On the European Parliament level, the main struggle is trying to convince everyone that the MEP’s views are valid enough that the majority will vote according to those views. Mr. Stastny is a member of the Christian Democrats and so far has been in agreement with the majority of the Parliament on the matters of international trade. These past two weeks I have been working on speeches for the ACP conference that Mr. Stastny will be attending and during my research I found with the EPA that it is particularly difficult for this policy to be implemented due to the instability in certain ACP countries that Mr. Stastny focuses on: Mali, Central African Republic, and Guinea. The EPA proposes that it will aid in development for these countries by opening the European market up to them but without domestic security in place the EPA will not work for these countries at the moment; the security issues are definitely a constraint on allowing this policy to see fruition.  In this case, it is up to the Parliament and the Commission to decide if they are to involve themselves in the security matters of these countries. More discussions are occurring this week about security in these countries and hopefully I will be to see how this will impact future negotiations for an EPA in ACP countries.

There is an addition level to policy making in the European Parliament which is the state level but so far that has not had much of an impact in my office. However, after hearing a few speeches at different meetings I see that the state has an important role in policy making just as the institutions that make up the European Union.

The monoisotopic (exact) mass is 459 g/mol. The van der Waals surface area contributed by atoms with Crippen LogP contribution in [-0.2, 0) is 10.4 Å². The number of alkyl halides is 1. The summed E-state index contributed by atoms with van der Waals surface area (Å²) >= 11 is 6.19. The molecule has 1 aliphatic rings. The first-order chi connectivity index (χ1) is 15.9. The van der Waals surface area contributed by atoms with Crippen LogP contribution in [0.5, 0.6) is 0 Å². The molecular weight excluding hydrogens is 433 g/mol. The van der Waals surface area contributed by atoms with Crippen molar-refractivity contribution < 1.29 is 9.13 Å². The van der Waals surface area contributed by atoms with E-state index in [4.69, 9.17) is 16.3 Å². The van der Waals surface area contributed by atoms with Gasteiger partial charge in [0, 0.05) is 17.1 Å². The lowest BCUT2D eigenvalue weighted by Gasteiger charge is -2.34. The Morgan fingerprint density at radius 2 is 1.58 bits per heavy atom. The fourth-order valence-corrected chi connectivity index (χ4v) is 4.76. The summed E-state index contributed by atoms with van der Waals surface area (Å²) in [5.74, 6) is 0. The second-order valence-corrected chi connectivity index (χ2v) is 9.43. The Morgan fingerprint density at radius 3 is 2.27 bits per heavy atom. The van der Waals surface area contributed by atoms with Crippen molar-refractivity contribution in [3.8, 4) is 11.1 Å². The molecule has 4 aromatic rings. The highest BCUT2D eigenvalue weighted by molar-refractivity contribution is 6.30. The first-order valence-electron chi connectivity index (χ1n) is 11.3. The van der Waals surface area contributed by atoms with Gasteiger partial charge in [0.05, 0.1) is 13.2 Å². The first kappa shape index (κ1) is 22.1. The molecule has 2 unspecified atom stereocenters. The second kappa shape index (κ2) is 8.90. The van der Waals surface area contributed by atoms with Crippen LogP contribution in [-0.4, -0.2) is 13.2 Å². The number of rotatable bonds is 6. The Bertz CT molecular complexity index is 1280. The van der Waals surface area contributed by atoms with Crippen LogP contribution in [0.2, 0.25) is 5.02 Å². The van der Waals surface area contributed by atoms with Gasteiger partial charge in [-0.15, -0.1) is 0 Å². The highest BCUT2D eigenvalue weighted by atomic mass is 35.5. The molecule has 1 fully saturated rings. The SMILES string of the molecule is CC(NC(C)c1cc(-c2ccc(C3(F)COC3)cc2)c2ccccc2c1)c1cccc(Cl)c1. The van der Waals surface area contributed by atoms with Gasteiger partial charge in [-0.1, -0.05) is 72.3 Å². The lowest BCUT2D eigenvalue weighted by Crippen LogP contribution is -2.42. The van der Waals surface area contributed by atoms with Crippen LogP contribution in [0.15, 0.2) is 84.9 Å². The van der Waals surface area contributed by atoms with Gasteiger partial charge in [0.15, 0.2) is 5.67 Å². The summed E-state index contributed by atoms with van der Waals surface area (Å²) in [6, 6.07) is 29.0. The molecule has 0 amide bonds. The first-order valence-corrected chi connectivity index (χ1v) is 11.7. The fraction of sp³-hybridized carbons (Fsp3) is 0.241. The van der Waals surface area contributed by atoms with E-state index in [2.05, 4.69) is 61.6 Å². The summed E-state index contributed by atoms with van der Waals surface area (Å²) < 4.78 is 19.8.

Organizational Assessment: European Parliament

My internship is at the European Parliament, which covers a variety of policy areas. However, my MEP is a member of the Committee on the Internal Market and Consumer Protection, so much of the work that my member and her assistants have been working on, focus on the issues related to this committee.

There are many organizational constraints and organizational procedures that apply when working within the European Parliament and addressing issues such as the internal market. First, there are legal restrictions. As a member of the European Parliament, my member and her office must follow legislative procedures in order to accomplish something. There are also bureaucratic structures that create constraints on what Mrs. Roithova and the European Parliament would like to accomplish. Specifically, Mrs. Roithova has been the rapporteur for updating eight product safety directives to bring them in line with the Lisbon Treaty. As a result, she has been working with the European Commission and European Council to negotiate a legislative package that would be accepted by all three bodies. This process has taken over 18 months and has been difficult at times, particularly in getting all three bodies to agree on delegating and implementing acts. In order for a directive, or in this case a set of directives, the Parliament, Council, and Commission, all have to agree. From what I’ve witnessed within the technical meetings and trialogue concerning these eight product safety directives, this is not an easy task.